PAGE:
Today I have to be in Oxford by 2pm to be interviewed by Jo Thoenes of BBC Radio Oxford to talk about the book and my appearance at the Oxford Literary Festival on Sunday. I also have two other press interviews and have an article to write.
The last two articles I wrote are on sale today: Family History Monthly and Family Tree magazine. It was tricky to write two completely different articles to similar audiences about the same subject, but I’m pleased with the result. Both issued look really good.
I had better get on. There’s a press reception to attend to as well…

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For the second time in two days, I find myself on the train heading from Liverpool Street station towards Essex. Today, I’m going to Prettygate Library in Colchester, to speak at the Essex Book Festival.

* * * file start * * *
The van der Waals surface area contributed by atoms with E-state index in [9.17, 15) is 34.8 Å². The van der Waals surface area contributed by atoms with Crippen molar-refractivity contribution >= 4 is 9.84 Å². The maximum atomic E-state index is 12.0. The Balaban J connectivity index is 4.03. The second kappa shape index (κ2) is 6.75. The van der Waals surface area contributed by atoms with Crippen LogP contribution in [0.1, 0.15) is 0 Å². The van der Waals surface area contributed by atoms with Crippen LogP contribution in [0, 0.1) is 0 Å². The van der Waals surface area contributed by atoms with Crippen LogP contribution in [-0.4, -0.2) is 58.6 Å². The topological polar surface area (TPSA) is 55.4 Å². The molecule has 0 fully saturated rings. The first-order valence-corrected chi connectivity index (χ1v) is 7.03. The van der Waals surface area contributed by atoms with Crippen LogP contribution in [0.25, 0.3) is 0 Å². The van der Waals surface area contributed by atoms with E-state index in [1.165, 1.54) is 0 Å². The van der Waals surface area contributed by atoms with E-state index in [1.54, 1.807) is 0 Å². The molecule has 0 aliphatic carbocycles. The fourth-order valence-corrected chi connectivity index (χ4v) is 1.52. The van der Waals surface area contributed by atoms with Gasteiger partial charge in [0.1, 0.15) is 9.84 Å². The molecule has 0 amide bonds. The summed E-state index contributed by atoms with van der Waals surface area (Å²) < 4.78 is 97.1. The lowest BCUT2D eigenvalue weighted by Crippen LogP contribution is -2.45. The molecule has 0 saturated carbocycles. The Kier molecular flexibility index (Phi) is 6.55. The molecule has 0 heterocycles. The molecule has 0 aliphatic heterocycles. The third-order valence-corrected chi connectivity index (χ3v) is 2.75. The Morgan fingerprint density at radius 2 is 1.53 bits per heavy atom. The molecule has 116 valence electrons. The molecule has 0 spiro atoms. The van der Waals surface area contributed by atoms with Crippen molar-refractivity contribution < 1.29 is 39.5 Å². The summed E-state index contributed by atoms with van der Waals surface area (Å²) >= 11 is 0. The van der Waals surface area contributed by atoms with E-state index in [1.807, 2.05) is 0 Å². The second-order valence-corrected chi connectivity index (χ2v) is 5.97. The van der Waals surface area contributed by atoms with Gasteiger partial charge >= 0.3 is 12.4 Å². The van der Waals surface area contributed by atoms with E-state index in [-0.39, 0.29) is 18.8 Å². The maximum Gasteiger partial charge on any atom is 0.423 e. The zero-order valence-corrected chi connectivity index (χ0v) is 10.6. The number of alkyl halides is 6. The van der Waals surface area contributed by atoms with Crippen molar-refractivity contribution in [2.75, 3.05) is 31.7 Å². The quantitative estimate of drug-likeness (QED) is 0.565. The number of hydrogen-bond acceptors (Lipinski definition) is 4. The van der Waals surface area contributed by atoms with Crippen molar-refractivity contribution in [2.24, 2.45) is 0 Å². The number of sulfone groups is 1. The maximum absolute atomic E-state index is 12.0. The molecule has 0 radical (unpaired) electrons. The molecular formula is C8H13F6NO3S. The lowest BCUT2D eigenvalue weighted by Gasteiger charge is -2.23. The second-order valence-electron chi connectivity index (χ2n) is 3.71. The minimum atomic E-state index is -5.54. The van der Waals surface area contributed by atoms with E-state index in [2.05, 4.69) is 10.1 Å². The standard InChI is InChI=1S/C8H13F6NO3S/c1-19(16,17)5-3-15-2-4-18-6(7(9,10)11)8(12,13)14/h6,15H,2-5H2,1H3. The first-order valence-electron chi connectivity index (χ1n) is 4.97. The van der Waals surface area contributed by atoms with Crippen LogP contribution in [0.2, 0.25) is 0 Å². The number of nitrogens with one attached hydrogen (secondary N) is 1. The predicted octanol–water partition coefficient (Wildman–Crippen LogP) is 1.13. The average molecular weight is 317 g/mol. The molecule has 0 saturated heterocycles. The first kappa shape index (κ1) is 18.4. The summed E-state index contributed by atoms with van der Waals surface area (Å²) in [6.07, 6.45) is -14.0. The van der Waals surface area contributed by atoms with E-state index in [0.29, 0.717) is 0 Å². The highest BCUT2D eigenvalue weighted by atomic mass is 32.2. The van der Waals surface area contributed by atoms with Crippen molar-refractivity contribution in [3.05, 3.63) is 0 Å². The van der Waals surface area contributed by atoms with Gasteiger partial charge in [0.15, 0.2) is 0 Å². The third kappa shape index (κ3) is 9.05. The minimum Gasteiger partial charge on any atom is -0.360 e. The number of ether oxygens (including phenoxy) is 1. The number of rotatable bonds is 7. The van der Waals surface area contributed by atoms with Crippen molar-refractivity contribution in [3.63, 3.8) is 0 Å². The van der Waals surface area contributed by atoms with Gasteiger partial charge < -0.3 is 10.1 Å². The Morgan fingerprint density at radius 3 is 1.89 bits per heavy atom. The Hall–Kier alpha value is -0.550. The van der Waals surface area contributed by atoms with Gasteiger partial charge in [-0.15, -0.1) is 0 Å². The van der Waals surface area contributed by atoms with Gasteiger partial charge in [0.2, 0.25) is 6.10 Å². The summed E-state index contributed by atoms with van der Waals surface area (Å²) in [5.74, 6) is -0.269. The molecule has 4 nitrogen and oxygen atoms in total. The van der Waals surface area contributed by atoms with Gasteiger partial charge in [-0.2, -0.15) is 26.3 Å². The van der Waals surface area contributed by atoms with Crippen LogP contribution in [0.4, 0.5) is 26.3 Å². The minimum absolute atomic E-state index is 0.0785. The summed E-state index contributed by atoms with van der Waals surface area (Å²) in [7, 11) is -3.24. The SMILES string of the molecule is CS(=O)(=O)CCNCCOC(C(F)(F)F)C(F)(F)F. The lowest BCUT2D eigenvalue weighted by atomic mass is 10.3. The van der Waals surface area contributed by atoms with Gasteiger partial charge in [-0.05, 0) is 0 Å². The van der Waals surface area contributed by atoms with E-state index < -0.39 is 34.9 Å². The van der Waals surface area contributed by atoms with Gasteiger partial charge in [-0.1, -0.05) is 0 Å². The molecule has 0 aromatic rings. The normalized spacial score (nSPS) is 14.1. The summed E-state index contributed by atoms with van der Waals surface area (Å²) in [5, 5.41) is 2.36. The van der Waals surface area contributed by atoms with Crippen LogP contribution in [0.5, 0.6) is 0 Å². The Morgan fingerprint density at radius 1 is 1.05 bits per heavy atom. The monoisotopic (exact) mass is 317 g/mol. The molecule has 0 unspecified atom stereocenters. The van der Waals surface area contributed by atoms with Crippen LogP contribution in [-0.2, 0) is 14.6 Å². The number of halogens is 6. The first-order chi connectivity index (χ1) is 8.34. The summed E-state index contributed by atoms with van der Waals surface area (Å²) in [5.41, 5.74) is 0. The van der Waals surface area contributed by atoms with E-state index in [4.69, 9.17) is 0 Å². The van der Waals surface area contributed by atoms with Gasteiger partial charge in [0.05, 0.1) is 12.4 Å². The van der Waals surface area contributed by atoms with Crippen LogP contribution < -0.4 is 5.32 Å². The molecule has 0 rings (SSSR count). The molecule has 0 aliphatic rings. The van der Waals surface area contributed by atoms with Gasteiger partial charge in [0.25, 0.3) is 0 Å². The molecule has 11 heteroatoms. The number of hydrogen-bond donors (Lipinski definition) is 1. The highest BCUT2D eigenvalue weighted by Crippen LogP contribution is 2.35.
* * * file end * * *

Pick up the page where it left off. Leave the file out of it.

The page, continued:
I had allowed enough time to walk from the station, but when I arrive in Colchester, and I see the spitting grey sky, I jump into a cab. I arrive at the venue half an hour early so I while away the time in the nearby pub. The Jefferson Starship song We Built This City on Rock and Roll is playing on a loop on the jukebox, to about four regulars.
Sylvia, the library supervisor, welcomes me. She introduces me to Karen, the Audience Development Officer (what a wonderful title!) and the rest of the staff.
“Thanks for your Tweet,” Sylvia says as she takes my coat. “And we heard you on Radio Essex as well. We had a few people phone up after they heard you.”
She takes me up to the staff room which looks out on to the car park. It is empty. I look up at the sky. It’s still grey and spitting. Will anyone come?